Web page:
8 Conjectures

Say you have a language and you have defined some functions on the language:

(define-language Shapes
  (s (square x y r)
     (overlay s s))
  ((x y r) number)
  ; for the results
  (t (rectangle x y x y))
; determine the area of a shape
(define-metafunction Shapes
  ; we leave off the optional contract because there is no specification for the domain
  [(area (rectangle x_min x_max y_min y_max))
   ,(* (- (term x_max) (term x_min)) (- (term y_max) (term y_min)))]
  [(area (square x y r))
   ,(* (term r) (term r))]
  [(area (overlay s_top s_bot))
   ,(+ (term (area s_top)) (term (area s_bot)))])
; compute the bounding rectangle of a shape
(define-metafunction Shapes
  bb : s -> t
  [(bb (square x y r))
   (rectangle x ,(+ (term x) (term r)) ,(- (term y) (term r)) y)]
  [(bb (overlay s_top s_bot))
   (bb-aux (bb s_top) (bb s_bot))])
; auxiliary function:
(define-metafunction Shapes
  bb-aux : t t -> t
  [(bb-aux (rectangle x_min1 x_max1 y_min1 y_max1)
              (rectangle x_min2 x_max2 y_min2 y_max2))
   (rectangle ,(min (term x_min1) (term x_min2))
              ,(max (term x_max1) (term x_max2))
              ,(min (term y_min1) (term y_min2))
              ,(max (term y_max1) (term y_max2)))]))

You can experiment with these functions:
> (term (bb (overlay (square 1.1 2.7 3) (square -7.2 -2.0 3))))

'(rectangle -7.2 4.1 -5.0 2.7)

> (term (area (bb (overlay (square 1.1 2.7 3) (square -7.2 -2.0 3)))))


> (term (area (square 1.1 2.7 3)))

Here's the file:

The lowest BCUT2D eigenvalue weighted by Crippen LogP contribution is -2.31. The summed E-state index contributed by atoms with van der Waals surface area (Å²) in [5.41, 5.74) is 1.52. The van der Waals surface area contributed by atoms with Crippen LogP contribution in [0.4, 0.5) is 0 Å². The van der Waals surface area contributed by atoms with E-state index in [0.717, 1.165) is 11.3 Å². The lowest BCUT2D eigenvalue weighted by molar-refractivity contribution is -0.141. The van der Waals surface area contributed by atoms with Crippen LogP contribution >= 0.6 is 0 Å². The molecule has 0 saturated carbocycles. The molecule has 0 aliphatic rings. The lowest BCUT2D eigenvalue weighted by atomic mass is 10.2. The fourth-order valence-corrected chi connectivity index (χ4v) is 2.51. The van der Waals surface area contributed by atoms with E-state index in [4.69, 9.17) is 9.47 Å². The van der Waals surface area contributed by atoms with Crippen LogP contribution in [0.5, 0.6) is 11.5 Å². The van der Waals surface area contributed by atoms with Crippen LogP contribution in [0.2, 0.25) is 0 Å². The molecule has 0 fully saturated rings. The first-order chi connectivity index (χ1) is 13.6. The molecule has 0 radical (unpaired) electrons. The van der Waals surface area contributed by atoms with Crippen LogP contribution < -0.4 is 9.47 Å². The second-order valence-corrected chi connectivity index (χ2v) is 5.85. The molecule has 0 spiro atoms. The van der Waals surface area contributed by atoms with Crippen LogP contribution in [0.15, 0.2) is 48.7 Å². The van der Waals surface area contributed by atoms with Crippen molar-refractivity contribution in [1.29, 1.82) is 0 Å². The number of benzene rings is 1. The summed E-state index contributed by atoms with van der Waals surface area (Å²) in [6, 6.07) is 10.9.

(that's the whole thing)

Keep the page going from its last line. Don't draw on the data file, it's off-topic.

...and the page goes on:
> (term (area (square -7.2 -2.0 3)))


From experiments such as these and/or inspiration, you may come up with conjectures such as

the area of the bounding area of some shape s is always larger than the area of the s

in English or, with Redex,

(> (area (bb s)) (area s))

It turns out that Redex comes with a random testing tool that can help you check such conjectures:
> (redex-check Shapes s (> (term (area (bb s))) (term (area s))))

redex-check: counterexample found after 1 attempt:

(square 0 0 0)

The redex-check facility generates examples of s with respect to language Shapes and checks whether the conjecture—formulated as a Boolean expression— (> (term (area (bb s))) (term (area s))) produces true. If so, great. If not, it has found a counter-example, and in this case it has. A square’s bounding box is itself, and the area of the two are equal. So we revise our conjecture to use >= and not just >:
> (redex-check Shapes s (>= (term (area (bb s))) (term (area s))))

redex-check: counterexample found after 7 attempts:

(square 0 0+inf.0i 0+inf.0i)

But again, redex-check finds a counter-example. This time, the counter-example consists of a combination of two squares that overlap. While the area of the bounding box is just the area of the surrounding rectangle, the area function computes the area of an overlay construction as the sum of the two.

Draw the situation on a grid to figure out why the conjecture fails.

To fix the conjecture, we need to change the area function. Specifically, we need to subtract the overlap between the two shapes:
(area (overlay s_top s_bot)) =
(- (+ (area s_top) (area s_bot)) (area (intersection s_top s_bot)))
meaning we also need to define the intersection function.

In short, before you try to prove conjectures it is often helpful to have them checked so that minor typos or real misunderstandings are eliminated before you invest effort in a full-fledged proof.